Improves Professionals’ Efficiency

The harmonization of accounting standards enhances the efficiency of financial accountants, reporters, and auditors. In the lack of harmonization, experts working on organizations’ financial statements from different nations and regions encounter several obstacles (Kurauone et al., 2021). When working in a new nation, their skill sets are limited, and much time is spent conforming to local reporting norms.

Harmonising resolves the aforementioned issues. While engaging in financial reports for several nations or relocating to a different country for employment, professionals are not required to acquire every country’s formats, vocabularies, and standards. This boosts efficiency, financial data processing speed, and final statement creation speed. Furthermore, these experts may work anywhere globally without encountering any understanding or unfamiliarity issues.

Cost-effective and time-saving

Harmonising accounting standards saves both professional and non-professionals substantial resources, money, and time (Walker, 2022). Investors and other consumers of financial reports would no longer be required to read incomparable and incompatible reports and comprehend each separately. Harmonization greatly simplifies and accelerates the whole evaluation procedure. The elements of the financial reports will show in almost the exact location and order in financial reports from throughout the globe (Bogopolsky, 2015). Additionally, the terminology will be roughly equivalent.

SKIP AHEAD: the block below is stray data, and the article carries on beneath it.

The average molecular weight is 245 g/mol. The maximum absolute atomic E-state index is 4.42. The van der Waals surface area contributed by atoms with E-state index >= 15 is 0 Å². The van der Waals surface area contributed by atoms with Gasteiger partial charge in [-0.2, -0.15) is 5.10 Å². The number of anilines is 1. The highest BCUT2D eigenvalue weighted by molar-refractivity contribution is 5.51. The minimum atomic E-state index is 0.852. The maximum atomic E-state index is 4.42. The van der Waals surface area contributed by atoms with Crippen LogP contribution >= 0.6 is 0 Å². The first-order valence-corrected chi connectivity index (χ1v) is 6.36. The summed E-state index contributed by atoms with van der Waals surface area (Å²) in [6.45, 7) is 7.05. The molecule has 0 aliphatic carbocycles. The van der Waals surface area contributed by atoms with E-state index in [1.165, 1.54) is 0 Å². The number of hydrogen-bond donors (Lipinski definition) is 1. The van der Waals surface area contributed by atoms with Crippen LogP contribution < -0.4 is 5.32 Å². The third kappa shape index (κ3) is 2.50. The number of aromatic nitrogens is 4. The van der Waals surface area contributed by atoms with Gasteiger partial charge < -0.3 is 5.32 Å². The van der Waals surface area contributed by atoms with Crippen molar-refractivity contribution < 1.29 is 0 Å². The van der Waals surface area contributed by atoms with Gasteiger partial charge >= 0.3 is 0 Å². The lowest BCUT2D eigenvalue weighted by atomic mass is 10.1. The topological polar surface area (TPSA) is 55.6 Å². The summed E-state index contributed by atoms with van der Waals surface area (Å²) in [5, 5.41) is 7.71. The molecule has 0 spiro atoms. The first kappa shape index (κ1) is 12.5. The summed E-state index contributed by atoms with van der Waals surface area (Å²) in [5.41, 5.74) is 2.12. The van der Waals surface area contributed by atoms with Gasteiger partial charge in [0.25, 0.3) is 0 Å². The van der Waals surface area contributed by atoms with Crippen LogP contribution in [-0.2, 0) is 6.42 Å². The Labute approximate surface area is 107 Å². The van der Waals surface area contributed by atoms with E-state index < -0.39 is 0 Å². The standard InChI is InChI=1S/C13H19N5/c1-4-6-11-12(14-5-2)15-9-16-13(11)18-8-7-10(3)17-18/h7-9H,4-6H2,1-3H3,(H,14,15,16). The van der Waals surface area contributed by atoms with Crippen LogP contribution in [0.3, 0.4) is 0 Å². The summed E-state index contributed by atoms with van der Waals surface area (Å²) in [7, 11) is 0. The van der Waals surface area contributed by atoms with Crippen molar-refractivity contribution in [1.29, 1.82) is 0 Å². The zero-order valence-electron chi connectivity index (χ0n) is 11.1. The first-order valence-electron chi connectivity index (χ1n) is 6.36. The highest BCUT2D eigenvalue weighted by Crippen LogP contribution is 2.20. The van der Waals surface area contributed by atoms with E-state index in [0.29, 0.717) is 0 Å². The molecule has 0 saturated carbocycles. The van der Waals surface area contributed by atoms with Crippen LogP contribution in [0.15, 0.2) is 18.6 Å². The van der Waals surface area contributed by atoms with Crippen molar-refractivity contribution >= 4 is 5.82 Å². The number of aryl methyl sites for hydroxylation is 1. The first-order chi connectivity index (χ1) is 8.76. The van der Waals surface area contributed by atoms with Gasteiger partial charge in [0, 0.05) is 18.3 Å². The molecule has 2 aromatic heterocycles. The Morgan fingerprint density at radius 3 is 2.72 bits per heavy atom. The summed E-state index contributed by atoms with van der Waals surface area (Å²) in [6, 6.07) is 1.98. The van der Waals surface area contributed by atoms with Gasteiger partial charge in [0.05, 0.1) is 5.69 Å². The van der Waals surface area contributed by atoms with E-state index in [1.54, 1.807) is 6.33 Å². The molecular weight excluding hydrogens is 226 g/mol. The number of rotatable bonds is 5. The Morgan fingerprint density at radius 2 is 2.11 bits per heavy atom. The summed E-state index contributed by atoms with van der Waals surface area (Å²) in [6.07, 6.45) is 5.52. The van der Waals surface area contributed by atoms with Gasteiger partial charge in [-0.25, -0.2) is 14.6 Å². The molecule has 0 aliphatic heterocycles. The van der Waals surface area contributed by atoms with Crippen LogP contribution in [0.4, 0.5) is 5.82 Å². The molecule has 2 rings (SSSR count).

Harmonising accounting standards also contribute to the consistent use of numerous financial ratios. Accounting information users will understand that the ratio computation is consistent across organizations and nations and that the same materials have been utilized. Utilising financial ratios to evaluate numerous firms can save a great deal of time compared to computing the ratios after reviewing each company’s financials separately.

Consistency in Disclosures

Harmonisation of accounting standards will lead to comparable financial information in accounting reports. This contributes to the regularity and uniformity of all essential information across its global consumers. There will be reduced transaction fees and time spent reading through lengthy declarations, which will help all parties involved.


While the objective is commendable and a step in the right direction, there are several limits to adopting standardised accounting practices. One of the disadvantages of harmonising accounting standards is that firms may be needed to make new capital expenditures to adopt harmonization (Carneiro et al., 2017). The training and education of professionals throughout the globe following the new accounting norms may incur substantial expenses, time, and resources. Moreover, academic institutions must alter their curriculum to accommodate the changes.

Corporations across the globe will be required to update their accounting systems to comply with the new regulations. Furthermore, small businesses that still depend on manual bookkeeping and make minimal or do not utilise computers must purchase costly software to comply with the new accounting standards. Before their adoption, these obstacles to the harmonisation of accounting standards must be addressed appropriately.